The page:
The most fascinating aspect of "Rehearsal of 'Sacre," the 1994 Herbert
Rach documentary shown at the Videodanse festival, is not the corrections
Bausch gives to Kyomi Ichida as she swings her arms and torso around
and around, but that Bausch's focus isn't just on the dancer's arms.
She gazes just as intently into her eyes, as if checking how her
soul is essaying this emotionally exacting choreography.
Bausch often seems to
be operating at two levels. Her interpreters are so full of personality
that one can easily miss the rigor of their dancing and of what
they're dancing. I had this thought again on viewing a 1986 video
of "Cafe Muller." Sure, there are the devices, principally the way
the characters portrayed by (an extraordinarily long-armed) Bausch
and Malou Airaudo stagger around like sonambulists or blind women
while Jean Sasportes faithfully and frantically clears the chairs
and tables from impeding them. But an exacting, full-room, multi-level,
gymnastic solo performed by Dominique Mercy would offer kinetic
appeal even extracted from the particular situation. And many of
the tasks of the performers are purely physical, whether it's the
skittering around of Nazareth Panedero (she gets the high-heels
for this one), or an extended segment in which Jan "Fensterputzer"
Minarik places Airaudo in the arms of Mercy, who drops her as soon
as Minarik walks away, the latter returning at increasingly frenetic
speeds to re-couple them as the sequence repeats and repeats. As
well, I was reminded of Bausch's symphonic approach to construction.
Each space is occupied, and a minor key often continues in the background
of the central action, whether it's Bausch bumping into walls or
a seated Airaudo ritualistically disrobing, her back to the camera.
The many imitators of Bausch forget this -- while her material may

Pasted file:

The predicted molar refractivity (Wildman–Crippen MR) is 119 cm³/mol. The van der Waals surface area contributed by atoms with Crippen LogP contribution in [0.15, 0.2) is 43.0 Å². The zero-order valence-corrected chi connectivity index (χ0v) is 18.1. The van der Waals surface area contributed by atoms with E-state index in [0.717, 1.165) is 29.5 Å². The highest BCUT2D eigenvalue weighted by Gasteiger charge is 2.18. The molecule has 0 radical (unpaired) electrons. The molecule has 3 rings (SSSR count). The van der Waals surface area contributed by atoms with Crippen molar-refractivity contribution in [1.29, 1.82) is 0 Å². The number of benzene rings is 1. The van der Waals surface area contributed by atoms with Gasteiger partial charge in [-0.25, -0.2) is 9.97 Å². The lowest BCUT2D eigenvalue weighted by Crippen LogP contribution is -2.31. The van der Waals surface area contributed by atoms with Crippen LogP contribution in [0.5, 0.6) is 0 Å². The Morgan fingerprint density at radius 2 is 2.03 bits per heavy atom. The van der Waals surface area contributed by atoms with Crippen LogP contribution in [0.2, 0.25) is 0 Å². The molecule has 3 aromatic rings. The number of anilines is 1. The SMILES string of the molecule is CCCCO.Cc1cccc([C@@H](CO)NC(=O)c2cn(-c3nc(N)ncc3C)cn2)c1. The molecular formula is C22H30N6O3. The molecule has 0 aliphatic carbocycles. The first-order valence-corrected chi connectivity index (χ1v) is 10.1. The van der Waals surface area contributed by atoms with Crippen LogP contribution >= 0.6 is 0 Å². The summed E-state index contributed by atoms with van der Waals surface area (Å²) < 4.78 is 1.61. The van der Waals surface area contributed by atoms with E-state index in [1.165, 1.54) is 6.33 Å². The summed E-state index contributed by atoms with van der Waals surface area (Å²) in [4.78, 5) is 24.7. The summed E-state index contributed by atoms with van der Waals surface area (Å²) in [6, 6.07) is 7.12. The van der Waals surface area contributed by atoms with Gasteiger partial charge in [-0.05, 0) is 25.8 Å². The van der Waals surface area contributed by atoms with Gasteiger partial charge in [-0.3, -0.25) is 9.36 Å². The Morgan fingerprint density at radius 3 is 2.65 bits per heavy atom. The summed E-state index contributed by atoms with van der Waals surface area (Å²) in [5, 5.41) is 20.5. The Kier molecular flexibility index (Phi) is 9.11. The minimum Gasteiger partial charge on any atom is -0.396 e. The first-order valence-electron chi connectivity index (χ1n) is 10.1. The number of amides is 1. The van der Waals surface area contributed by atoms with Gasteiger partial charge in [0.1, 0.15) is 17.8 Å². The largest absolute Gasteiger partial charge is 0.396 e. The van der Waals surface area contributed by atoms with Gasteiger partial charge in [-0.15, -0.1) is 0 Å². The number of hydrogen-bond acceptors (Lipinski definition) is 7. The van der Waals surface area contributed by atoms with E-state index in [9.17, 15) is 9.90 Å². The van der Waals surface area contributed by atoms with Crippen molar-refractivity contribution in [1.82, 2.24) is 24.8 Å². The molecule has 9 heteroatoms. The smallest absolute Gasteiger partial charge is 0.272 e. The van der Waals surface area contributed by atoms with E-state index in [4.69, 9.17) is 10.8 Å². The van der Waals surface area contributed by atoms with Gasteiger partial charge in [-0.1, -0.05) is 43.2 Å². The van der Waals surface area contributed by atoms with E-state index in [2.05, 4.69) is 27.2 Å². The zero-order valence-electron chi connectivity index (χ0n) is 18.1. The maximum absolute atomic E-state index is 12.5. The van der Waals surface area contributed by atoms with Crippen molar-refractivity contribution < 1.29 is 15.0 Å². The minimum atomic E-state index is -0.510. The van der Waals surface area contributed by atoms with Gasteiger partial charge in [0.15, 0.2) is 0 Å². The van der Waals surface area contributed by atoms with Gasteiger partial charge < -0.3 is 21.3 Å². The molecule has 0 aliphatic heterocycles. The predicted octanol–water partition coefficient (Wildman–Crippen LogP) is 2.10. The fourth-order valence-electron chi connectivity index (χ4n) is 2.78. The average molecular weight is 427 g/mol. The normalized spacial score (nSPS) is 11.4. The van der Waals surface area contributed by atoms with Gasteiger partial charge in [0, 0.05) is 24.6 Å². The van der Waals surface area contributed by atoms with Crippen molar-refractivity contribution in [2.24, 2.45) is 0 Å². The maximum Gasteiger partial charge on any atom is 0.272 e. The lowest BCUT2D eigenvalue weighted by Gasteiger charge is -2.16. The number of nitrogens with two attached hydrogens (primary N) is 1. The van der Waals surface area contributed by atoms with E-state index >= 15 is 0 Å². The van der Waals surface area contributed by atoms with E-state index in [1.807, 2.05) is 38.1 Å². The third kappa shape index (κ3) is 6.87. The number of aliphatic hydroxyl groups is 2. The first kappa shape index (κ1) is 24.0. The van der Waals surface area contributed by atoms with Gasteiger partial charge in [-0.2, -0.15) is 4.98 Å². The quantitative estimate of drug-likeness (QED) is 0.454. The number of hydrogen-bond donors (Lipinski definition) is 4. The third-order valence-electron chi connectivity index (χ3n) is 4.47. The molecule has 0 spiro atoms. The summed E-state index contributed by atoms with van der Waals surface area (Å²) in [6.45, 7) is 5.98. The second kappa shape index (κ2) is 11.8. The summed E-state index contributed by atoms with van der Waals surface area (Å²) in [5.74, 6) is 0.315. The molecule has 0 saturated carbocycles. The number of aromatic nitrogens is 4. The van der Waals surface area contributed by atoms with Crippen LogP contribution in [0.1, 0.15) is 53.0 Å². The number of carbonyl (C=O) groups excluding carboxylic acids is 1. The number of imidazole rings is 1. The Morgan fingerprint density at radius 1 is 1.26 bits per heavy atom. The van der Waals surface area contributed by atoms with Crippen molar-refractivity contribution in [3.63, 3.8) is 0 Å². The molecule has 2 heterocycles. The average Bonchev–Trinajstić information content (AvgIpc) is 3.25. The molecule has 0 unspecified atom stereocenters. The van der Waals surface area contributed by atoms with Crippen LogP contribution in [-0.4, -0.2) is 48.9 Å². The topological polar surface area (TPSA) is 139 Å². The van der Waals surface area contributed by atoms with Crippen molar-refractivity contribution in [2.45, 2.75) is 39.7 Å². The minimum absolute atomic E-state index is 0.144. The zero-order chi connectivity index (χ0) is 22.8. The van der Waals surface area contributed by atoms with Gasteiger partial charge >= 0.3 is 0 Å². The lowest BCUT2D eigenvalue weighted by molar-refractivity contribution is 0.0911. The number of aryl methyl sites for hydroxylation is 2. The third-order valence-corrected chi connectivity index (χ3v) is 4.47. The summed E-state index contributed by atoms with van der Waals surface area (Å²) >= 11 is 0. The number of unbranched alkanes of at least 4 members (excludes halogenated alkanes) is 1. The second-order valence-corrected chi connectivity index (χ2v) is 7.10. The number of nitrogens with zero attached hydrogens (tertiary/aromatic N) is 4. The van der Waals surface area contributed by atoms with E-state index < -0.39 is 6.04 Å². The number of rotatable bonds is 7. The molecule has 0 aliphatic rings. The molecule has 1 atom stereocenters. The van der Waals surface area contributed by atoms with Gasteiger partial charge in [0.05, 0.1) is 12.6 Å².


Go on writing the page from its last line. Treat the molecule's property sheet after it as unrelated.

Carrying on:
be received as zany, Bausch's approach is anything but random.
Videodanse 2003 continues
through February 24, with more Pina on view tomorrow: "Coffee with
Pina" alternates scenes from "Agua" with intimate photographs of
the choreographer; and Anne Linsen's 1994 "Pina Bausch in India"
follows Bausch's Tanztheater Wuppertal as it tours "Nekken" to Bombay
and Calcutta, drawing comparisons between her oeuvre and the native
forms of Kathakali and Bharata Natyam. Also on view tomorrow are
"Maya Plissetskaya Assoluta" and a video of Jane Dudley's "Harmonica
Each day features theme
programs, with most of Saturday's program taken up by "Danse Americaine."
And here I have my only bone to pick with the curators of this festival.
In keeping with the limited scope of U.S. choreographers French
theaters think fit for presentation, this program concentrates on
the usual (albeit deserving) suspects who either work primarily
in Europe or tour here frequently, such as Merce Cunningham ("Walkaround
Time"), William Forsythe ("William Forsythe"), Meg Stuart ("Meg
Stuart's Alibi") and Carolyn Carlson ("Carolyn Carlson.") These
are all good choices. My complaint is that the festival has limited
its inclusion of American artists to those who have a strong performing
That quibble noted,
the Pompidou deserves major plaudits for the overall presentation
of the festival: We're not talking here about just one screen. On
descending to level -1 of the museum, one discovers two sets of
multiple seating pods, with each pod accorded its own monitor. To
the right, a darkened large exhibition room offers one large screen
and a row of individual screens, where one (or two) can plop down
on a stack of carpet squares. The exhibition room next door divides
into two spaces, each with large screens and stacked (and carpeted)
platform seating for spectators. All these screens are showing the
Oh, and one more thing:
It's all free; you don't even pay museum admission. U.S. programmers,
please take note!